How much does it cost to live as an expat, anyway?
The answer might be “it depends on your teeth.”
When you read about expatting to Southeast Asia or another part of the third world, one of the first things you’ll hear is that you can live quite comfortably on some absurdly small amount of American money – Per month, you’ll hear anywhere from as high as USD $2,000 to as low as $500 per month, which is incomprehensible to the majority of us (though this is a robust income for most locals). Most often you’ll hear numbers like $1,200 or $1,500 bandied about if you try to google this question, all with the codicil of “it depends on how you live.”
When I was first considering leaving the U.S., this was a question I tried to drill down into so as to ballpark how much I’d need to leave, how long that would last, and what my budget for lodging and travel would be. My working plan at the time was to allow myself $1,800 per month, which I figured was generous enough to allow me to live well but stingy enough to force me to be frugal.
As it happened, though, when it came time to leave I pretty much ignored the whole budget question. I had worked my ass off non-stop for eight months and not only had piled up more money than I needed for the initial stretch, but I was burnt out from keeping up that pace and desperately in need of some R ‘n’ R. So for the first three or four months I avoided doing anything too ridiculously expensive (like random trips to different countries) but I did whatever I needed to do to get my health back in shape, including some medical tourism checking up on health stuff that I’d lived with for a long time but was too much of a pain in the neck (and too expensive) to deal with in the States.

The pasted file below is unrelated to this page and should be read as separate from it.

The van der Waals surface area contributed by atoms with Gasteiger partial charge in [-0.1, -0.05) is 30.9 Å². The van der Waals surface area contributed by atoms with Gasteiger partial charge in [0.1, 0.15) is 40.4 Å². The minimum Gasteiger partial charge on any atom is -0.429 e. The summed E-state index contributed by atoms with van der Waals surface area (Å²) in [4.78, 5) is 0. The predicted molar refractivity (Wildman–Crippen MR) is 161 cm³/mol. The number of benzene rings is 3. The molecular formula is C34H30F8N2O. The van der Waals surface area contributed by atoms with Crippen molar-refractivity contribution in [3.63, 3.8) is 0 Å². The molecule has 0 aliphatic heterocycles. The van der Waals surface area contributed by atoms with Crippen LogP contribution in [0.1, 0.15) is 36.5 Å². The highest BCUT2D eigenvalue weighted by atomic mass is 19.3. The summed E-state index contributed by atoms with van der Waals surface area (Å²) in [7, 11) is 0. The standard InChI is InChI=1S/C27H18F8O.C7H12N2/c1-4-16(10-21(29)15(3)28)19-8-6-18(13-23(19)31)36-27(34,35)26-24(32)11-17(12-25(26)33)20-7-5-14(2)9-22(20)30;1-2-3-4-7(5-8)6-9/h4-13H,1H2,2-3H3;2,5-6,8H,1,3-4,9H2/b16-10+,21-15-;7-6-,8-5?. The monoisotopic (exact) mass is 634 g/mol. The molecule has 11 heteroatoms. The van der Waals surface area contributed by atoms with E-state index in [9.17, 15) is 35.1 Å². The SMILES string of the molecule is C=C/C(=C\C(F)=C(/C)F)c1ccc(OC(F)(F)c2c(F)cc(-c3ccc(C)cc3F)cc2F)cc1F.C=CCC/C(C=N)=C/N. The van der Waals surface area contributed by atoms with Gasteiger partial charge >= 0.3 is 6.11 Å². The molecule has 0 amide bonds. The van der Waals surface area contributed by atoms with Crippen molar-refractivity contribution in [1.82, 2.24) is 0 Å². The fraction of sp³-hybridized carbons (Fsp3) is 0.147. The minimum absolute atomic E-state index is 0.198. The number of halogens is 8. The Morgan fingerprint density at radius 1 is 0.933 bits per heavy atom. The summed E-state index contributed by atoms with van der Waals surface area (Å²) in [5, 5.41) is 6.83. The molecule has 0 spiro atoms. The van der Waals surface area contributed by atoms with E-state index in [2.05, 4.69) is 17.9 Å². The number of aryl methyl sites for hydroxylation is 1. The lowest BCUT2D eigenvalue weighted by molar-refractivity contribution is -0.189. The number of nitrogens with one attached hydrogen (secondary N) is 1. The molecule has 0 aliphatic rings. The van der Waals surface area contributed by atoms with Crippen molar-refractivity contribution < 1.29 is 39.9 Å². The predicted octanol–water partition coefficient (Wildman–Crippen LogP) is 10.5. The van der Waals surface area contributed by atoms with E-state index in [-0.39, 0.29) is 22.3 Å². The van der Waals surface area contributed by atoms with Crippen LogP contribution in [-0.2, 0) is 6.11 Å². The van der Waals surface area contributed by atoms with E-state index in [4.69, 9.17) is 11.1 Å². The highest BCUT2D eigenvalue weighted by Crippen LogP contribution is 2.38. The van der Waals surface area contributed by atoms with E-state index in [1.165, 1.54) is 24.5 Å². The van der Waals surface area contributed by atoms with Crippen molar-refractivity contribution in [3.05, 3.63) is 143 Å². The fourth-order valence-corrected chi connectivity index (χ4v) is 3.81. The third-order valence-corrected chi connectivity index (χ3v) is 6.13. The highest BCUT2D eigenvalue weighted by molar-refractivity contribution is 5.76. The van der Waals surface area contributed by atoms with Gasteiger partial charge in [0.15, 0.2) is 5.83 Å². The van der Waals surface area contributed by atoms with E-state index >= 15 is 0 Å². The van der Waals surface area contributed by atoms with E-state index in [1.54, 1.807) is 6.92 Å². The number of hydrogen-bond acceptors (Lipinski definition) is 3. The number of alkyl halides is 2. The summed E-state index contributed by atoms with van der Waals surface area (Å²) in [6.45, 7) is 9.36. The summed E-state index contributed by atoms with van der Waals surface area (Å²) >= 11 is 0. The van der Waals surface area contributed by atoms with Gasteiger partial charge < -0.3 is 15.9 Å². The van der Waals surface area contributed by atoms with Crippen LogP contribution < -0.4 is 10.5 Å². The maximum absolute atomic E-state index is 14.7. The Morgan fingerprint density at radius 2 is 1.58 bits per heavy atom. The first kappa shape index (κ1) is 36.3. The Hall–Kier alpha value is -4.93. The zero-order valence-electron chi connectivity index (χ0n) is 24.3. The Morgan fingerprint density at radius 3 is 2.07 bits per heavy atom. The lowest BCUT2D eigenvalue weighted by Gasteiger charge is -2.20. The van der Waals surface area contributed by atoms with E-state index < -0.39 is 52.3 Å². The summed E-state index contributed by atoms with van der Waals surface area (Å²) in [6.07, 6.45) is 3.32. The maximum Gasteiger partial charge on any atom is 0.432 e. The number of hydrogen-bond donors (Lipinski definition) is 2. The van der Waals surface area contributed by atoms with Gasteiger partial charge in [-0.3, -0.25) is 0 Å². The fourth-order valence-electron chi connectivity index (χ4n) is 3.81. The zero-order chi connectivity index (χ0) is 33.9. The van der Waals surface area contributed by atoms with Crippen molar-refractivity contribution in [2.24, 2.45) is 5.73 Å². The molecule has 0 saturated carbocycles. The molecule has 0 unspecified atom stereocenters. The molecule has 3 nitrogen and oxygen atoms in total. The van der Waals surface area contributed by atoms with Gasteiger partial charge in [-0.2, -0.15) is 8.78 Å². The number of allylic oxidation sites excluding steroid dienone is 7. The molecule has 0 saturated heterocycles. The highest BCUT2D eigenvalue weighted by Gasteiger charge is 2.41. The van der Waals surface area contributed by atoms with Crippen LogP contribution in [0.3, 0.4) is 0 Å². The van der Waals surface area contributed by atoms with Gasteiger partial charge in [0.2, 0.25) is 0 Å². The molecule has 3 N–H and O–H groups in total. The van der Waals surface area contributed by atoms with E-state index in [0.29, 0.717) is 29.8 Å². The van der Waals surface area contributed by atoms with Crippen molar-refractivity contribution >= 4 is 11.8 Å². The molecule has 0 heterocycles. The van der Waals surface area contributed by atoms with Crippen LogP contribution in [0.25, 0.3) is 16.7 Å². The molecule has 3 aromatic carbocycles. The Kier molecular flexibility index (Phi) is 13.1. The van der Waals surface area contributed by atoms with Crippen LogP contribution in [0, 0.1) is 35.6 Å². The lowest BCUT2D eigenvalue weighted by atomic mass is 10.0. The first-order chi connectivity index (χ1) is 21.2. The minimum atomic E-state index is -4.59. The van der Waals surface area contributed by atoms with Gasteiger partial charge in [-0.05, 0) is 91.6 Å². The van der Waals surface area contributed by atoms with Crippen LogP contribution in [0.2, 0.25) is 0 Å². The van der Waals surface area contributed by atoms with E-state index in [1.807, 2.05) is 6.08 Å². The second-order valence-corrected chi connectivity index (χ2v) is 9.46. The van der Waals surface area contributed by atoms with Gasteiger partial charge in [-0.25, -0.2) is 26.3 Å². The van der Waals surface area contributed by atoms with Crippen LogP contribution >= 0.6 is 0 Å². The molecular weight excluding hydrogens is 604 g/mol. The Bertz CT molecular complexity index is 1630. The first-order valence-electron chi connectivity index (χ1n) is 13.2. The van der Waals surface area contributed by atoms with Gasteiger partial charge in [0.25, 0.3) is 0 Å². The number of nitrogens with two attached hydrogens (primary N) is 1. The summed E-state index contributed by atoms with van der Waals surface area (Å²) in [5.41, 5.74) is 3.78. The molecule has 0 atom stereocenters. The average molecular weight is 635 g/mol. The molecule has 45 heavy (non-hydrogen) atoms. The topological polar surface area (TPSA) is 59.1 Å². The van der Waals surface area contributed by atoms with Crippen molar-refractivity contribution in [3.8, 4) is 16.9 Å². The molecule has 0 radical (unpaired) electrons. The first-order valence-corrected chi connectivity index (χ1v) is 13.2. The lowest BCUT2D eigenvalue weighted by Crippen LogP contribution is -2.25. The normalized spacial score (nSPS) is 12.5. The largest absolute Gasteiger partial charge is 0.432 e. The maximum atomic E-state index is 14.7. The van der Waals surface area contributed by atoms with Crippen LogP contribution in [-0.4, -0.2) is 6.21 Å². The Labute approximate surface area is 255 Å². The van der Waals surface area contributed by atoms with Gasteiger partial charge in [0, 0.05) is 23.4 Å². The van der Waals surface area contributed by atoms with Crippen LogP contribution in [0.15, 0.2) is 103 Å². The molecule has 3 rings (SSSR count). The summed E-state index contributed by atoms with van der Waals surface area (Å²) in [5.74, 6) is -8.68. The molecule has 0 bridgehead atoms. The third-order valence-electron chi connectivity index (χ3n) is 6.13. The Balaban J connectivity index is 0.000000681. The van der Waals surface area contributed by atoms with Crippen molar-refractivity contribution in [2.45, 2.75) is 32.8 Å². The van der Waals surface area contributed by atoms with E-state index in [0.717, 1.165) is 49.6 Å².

By the time month four rolled around I was ready to get serious about budgeting, and started to track all my purchases with a plan to log them into a spreadsheet to analyze. The very next day, however, I busted my ankle, requiring surgery. With nearly $4,000 instantly gone from my bank account, and the event being such an outlier, it seemed pointless, so I dropped it.
SHIT GETS REAL
When I let my ticket home lapse eight weeks later, shit got real. I was amply resourced for a six month stay and in theory, I was good to go for a year or even longer, but with several paying music projects delayed and the unexpected medical bills, I knew I should start thinking long-term sooner rather than later. Even though I still had the option of going home and replenishing my coffers, I didn’t want to get into an endless cycle of having a life in Asia and then disrupting it to go back to the U.S. and restarting again…and as one of the main points of leaving the U.S. was to separate myself from the increasing political chaos there, having to go back periodically (as opposed to doing it because I felt like it) defeated the point. The first step to sustainability was to stop spending like a tourist (albeit a frugal one) and start pricing things more like a local.